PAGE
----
GM's 2008 full-sized Chevy Tahoe Hybrid on display, however, will be in full production this year, offering about 21 miles per gallon in the city. Fully equipped, it runs about $50,000. In 2009, GM will offer a Silverado Hybrid pick-up truck with a 26-gallon gas tank that will run the truck 500 miles before a fill-up is needed.

Over in Ford's area of the show, the automaker was getting attention for a candy-apple red Verve concept car on display. It's about time Ford came up with a cool concept for a small car. Verve features sleek side windows, a cute hump of a hood, an aggressive front grille, and its windshield seamlessly melds into a panoramic glass roof.

Verve is the inspiration for new small cars Ford plans to start selling in 2010, which are designed to appeal to "'millennials', the fastest growing segment of the population, as well as their parents," according to Ford's press materials.

Clearly more suited for moms and dads is Ford's new Flex model, to debut this year. It's a six- or seven-person crossover that is clearly neither van nor SUV, but something entirely its own. It looks a little like a Honda Element, yet not quite so boxy.

The Flex on display at the auto show is retro brown with a cream-colored roof, sort of like an updated Woody. "The Flex has a really different, unique personality," said chief design engineer Richard Gresens, who stood by his vehicle. "There's so many vanilla things out there," he said, acknowledging that Ford has put out its own share of "vanilla" vehicles. But the Flex, he said, represents a "breakthrough" for Ford.

Like any big personality, you'll either love or hate the Flex. (This writer, always appreciative of big personalities, admits to strong attraction.) One nifty option is a minirefrigerator in the center back console that keeps drinks and food cold for a road trip, and can be set to freeze to keep the tykes' popsicles fresh on the way to the beach.

Ford, meanwhile, strived to demonstrate the possibilities in navigation with its Ford Explorer concept vehicle. A 3D, glowing green compass, with topographical map, sits on top of the dashboard. The Explorer concept features Ford's "EcoBoost" technology, designed to deliver up to 20 percent better fuel economy and 15 percent fewer carbon dioxide emissions, and "builds upon today's affordable gasoline engine," according to Ford. The automaker plans to make 500,000 EcoBoost-equipped vehicles within the next five years.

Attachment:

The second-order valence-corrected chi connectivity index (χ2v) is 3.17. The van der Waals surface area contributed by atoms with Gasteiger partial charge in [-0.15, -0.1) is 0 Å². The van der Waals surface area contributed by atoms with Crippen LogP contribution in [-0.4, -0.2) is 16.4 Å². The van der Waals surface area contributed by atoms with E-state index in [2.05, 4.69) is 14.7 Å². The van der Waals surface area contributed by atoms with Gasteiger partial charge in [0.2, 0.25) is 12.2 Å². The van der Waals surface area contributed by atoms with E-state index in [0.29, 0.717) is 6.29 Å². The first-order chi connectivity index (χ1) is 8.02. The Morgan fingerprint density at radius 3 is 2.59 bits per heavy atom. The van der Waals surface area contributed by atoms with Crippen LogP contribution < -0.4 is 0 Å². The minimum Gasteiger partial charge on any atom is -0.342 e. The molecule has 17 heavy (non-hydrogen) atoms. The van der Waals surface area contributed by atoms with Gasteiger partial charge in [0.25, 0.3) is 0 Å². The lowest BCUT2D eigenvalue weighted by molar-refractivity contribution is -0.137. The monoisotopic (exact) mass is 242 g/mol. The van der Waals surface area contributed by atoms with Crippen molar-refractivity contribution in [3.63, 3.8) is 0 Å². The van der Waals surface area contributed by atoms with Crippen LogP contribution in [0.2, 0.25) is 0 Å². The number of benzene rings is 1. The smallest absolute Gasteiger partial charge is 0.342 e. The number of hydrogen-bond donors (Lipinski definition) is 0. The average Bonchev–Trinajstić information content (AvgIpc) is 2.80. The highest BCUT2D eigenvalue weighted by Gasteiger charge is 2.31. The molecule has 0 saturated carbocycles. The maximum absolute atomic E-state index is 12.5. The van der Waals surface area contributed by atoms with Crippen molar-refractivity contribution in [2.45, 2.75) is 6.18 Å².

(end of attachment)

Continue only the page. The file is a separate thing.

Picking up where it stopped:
There were a handful of just-for-the-fun-of-it concepts, too, like the Mazda Taiki. This little space-age monster featured gull-wing doors and rear quarter panels that shroud the wheels. When this writer jokingly asked the Japanese engineer standing by when she could buy it, the answer came in the form of a cruel chuckle, suggesting if-and-when something like the Taiki is available from Mazda, only those capable of handling it need apply.

This year's Detroit auto show doesn't disappoint on new concepts and styles, demonstrating imagination is alive and well in the auto industry. Style is a matter of personal choice, of course, and this writer got the biggest smile of the day when happening upon the 2008 Pontiac Solstice convertible roadster. Now this is a car you could love.

But if you're looking to get some definitive direction on the future of alternative energy, you won't find it here. Just plenty of efforts and concepts, and a respectable number of hybrid energy models for 2008 and beyond.

- Mary Hayes Weier
InformationWeek